My Grandfather Married a Quaker
DESCRIPTION: When Judy "sung like a peacock or starling" the singer introduces himself and offers himself as a husband "so hearty" she's not likely to find such again. "Your coldness puts me in a flame I'll marry you if you have money In spite of my family name"
EARLIEST DATE: 1908 (GreigDuncan4)
KEYWORDS: greed courting money humorous
FOUND IN: Britain(Scotland(Aber))
REFERENCES (1 citation):
GreigDuncan4 820, "My Grandfather Married a Quaker" (1 text)
NOTES [162 words]: The singer claims to have been attracted by Judy's singing which reminds him of two very unmusical birds. He claims that "all meanality I do disdain" but, whatever that may mean, I'm not convinced.
The first verse of GreigDuncan4 is not required for the rest of the text but its sentiments float when it is necessary to establish a seedy environment:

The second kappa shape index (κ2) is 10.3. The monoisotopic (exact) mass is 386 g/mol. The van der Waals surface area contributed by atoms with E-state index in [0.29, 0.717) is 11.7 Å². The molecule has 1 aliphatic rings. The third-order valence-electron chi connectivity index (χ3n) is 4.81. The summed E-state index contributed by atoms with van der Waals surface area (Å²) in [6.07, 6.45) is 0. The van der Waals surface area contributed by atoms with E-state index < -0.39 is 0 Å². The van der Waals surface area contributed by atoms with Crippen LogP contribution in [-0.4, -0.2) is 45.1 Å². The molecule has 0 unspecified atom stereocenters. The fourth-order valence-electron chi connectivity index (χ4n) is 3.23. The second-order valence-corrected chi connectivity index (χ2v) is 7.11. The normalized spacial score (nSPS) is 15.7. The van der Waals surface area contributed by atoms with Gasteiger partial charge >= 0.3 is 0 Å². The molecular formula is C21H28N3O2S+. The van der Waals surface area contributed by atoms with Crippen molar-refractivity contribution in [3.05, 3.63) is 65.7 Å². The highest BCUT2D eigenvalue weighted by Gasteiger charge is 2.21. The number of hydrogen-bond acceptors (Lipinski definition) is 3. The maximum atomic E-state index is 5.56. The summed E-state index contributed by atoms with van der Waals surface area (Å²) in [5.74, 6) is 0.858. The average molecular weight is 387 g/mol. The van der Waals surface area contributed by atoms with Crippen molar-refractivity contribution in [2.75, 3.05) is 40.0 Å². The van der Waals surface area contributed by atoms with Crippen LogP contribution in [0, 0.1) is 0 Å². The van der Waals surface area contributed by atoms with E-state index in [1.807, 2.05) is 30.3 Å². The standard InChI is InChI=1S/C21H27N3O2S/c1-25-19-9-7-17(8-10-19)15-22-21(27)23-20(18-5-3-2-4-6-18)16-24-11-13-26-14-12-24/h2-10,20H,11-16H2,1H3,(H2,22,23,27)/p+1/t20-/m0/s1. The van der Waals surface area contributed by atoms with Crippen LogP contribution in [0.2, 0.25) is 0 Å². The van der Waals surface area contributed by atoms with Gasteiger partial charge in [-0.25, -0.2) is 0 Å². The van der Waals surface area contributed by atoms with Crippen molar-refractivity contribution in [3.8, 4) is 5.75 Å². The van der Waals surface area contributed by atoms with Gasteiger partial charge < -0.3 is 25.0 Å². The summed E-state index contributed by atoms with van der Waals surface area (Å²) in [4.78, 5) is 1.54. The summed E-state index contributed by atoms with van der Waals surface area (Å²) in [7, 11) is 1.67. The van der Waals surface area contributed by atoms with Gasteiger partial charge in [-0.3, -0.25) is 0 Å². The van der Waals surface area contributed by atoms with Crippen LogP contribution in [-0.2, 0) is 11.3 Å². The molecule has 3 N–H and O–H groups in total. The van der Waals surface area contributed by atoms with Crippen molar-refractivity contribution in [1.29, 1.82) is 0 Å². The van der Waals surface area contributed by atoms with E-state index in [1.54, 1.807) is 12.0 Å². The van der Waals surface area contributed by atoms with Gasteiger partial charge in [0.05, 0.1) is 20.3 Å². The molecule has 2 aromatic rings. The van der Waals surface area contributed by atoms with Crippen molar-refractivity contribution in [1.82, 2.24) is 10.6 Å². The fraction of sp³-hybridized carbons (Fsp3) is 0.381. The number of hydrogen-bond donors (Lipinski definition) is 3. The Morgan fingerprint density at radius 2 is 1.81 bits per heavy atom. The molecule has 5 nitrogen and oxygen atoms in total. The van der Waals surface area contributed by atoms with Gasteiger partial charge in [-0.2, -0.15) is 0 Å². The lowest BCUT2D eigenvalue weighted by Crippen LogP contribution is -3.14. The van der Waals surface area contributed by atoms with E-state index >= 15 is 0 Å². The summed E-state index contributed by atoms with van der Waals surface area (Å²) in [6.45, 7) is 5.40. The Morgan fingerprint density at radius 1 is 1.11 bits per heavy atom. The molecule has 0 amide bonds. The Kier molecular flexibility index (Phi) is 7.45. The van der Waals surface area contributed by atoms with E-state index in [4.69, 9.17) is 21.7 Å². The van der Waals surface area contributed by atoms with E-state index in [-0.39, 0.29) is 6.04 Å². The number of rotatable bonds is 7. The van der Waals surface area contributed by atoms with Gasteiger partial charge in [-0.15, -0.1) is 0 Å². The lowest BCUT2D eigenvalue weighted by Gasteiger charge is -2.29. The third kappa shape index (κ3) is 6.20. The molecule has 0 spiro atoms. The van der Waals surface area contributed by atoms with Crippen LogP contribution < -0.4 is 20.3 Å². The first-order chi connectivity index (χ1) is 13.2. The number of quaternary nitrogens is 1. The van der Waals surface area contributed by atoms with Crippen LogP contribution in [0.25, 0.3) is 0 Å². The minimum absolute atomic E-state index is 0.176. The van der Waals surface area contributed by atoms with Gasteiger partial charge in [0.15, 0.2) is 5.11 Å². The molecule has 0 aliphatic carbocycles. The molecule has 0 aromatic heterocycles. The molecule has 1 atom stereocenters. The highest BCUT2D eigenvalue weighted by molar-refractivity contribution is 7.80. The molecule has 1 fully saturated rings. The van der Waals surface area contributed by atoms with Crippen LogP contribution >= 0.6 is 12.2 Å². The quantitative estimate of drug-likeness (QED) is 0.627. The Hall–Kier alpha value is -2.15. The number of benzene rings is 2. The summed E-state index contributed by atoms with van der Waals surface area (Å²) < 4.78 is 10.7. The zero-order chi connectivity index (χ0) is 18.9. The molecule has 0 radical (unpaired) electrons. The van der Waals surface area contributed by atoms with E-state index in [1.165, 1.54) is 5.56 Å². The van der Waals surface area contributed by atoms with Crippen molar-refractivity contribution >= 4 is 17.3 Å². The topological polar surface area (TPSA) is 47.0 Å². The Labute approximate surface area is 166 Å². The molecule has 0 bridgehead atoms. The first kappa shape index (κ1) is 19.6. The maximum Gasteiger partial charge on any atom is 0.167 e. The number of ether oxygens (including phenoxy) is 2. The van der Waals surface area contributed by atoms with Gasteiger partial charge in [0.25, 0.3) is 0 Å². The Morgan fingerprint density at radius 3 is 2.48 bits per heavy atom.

My grandfather married a Quaker,
My uncle made hay wi' a fork,
My mither's a great grand brog maker
In the beautiful city called Cork.
My father sold mouse-traps and rabbits
Pigs, tressle and all other game
Would you know the sweet town he inhabits?
It's jolly Dungavin by name.
Croker reported almost exactly the first four lines of this text for "I Was the Boy for Bewitching Them." For other examples close to this see "My Father's a Hedger and Ditcher," and references there, and "My God, How the Money Rolls In." If the first verse just floated here then it's fair to ask what the title [for the rest] should be. - BS
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